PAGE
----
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Gaurav Kalra
Tuesday , March 22, 2011 at 08 : 20

Cricket needs to preserve its arrogance


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Masquerading so called noble causes is a popular occupation these days. One such noble cause is the dictum of spreading the game far and wide, to corners of the world where people are oblivious to its charm. And of course what better than that sport's marquee event as the perfect stage to invite newer audiences in and ask them to make an initial investment.

How dare then the cynic asks if it damages the notion of a world cup to have contests of such low intensity and value. Must a sport condemn its devoted followers to seek delight in woeful practitioners of skills they relish and revere? Must the prospect of Afghanistan playing Papua new Guinea in a worthy cricket match sometime in the future be reason to enough to endure what this world cup has just vomited on its core support base?

For the record, in the group phase of this tournament there were 19 matches involving a non Test playing nation against a full ICC member country. One of those, Ireland vs England, ended in victory for the underdog. Consider the others. 3 ended in wins by 7 wickets or more. Six others by 5 or 6 wickets. 6 ended in wins by over 100 runs, 4 of those by over 200 runs; the equivalent of an innings defeat in a Test match. Almost everytime Canada batted, the ambition was to somehow play out 50 overs, the scoreboard and by extension those watching on the ground or on Television were of little relevance. The only aspect of Kenya's cricket that was more shocking than their playing ability was the hair do's of some of its players. Netherlands were a two batsman team, both of whom had little else Dutch about them other than their second passports. The Irish were a whiff of fragrant fresh air but is that reason enough for the others to stay on?

Cricket in its design is an arrogant sport. And draws its strength from that arrogance. Unlike football, it offers nuanced engagement and not instant rewards to its fan. Unlike Tennis, there is no hook such as the constant turning over of the scoreboard. Unlike Golf, it expects players to challenge themselves not just against the elements but against each other too. Cricket tickles curiosity about events that may occur hours, maybe even days later. It is the premise of the sport. To expect that notion to seep into the minds of sports fans around the globe is foolish and laced with danger. It is why I believe Cricket must battle hard to preserve its arrogance so that in territories where it has traditionally flourished, its following isn't eroded.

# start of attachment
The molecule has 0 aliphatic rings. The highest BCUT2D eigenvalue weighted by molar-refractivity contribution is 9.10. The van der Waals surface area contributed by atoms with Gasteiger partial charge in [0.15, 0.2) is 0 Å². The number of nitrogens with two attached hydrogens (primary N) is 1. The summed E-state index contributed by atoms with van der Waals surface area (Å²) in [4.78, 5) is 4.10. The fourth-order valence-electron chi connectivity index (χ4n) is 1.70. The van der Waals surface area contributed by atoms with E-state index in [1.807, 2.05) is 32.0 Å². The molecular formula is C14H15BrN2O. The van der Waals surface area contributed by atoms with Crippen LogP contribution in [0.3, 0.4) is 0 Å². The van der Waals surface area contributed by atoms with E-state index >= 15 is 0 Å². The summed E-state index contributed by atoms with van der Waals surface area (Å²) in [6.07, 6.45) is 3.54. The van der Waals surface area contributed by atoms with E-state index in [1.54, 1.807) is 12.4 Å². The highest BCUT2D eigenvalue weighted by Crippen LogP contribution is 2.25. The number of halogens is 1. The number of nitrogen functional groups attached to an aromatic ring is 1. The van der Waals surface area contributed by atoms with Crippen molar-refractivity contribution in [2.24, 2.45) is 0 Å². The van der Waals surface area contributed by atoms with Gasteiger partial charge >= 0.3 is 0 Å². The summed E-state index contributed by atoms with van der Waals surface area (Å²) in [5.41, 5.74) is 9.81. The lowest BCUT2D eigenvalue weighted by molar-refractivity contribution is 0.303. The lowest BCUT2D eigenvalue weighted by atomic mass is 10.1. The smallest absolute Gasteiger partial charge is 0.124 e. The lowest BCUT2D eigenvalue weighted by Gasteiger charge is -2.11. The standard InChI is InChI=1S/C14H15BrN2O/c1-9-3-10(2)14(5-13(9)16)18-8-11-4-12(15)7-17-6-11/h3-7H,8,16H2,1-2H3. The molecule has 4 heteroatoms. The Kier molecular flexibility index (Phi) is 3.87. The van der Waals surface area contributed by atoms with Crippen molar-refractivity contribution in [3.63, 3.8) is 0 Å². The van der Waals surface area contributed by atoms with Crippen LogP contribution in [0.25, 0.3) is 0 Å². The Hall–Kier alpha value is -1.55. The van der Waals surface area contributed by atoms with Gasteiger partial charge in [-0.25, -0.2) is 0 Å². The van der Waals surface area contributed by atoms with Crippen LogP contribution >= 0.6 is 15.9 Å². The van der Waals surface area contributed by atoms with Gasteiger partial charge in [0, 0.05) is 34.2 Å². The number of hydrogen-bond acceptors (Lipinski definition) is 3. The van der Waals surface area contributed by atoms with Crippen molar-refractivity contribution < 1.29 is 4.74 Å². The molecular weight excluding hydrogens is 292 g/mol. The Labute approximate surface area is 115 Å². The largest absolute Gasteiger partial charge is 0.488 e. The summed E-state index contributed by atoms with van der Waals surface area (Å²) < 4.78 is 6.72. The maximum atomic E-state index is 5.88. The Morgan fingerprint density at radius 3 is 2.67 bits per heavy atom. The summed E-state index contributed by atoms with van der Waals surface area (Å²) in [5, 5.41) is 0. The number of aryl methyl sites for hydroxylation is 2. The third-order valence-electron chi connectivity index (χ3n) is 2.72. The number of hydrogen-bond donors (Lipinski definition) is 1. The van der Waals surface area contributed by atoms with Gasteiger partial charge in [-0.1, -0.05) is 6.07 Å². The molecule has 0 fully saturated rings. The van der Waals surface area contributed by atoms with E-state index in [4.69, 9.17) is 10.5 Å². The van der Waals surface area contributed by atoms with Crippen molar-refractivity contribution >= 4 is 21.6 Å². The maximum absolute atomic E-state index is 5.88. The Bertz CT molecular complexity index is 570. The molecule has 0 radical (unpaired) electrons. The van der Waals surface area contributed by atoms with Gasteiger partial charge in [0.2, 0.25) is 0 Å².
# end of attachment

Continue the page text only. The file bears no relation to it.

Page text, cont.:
Television is the platform that delivers cricket, with all its inherent arrogance, to its consumer. That consumer in India, England, Australia, Pakistan and the rest of the cricketing globe is easily distracted these days. At the push of a button, the best footballers in the world offer instant nirvana. Or the fastest car drivers in the world seduce him with daredevilry and speed. So on a Sunday afternoon, how do we ensure cricket remains his devotion? By asking him to watch Kenya vs Australia? Or Canada vs New Zealand? Exactly what this World Cup scheduled one Sunday and expected its audiences to endure.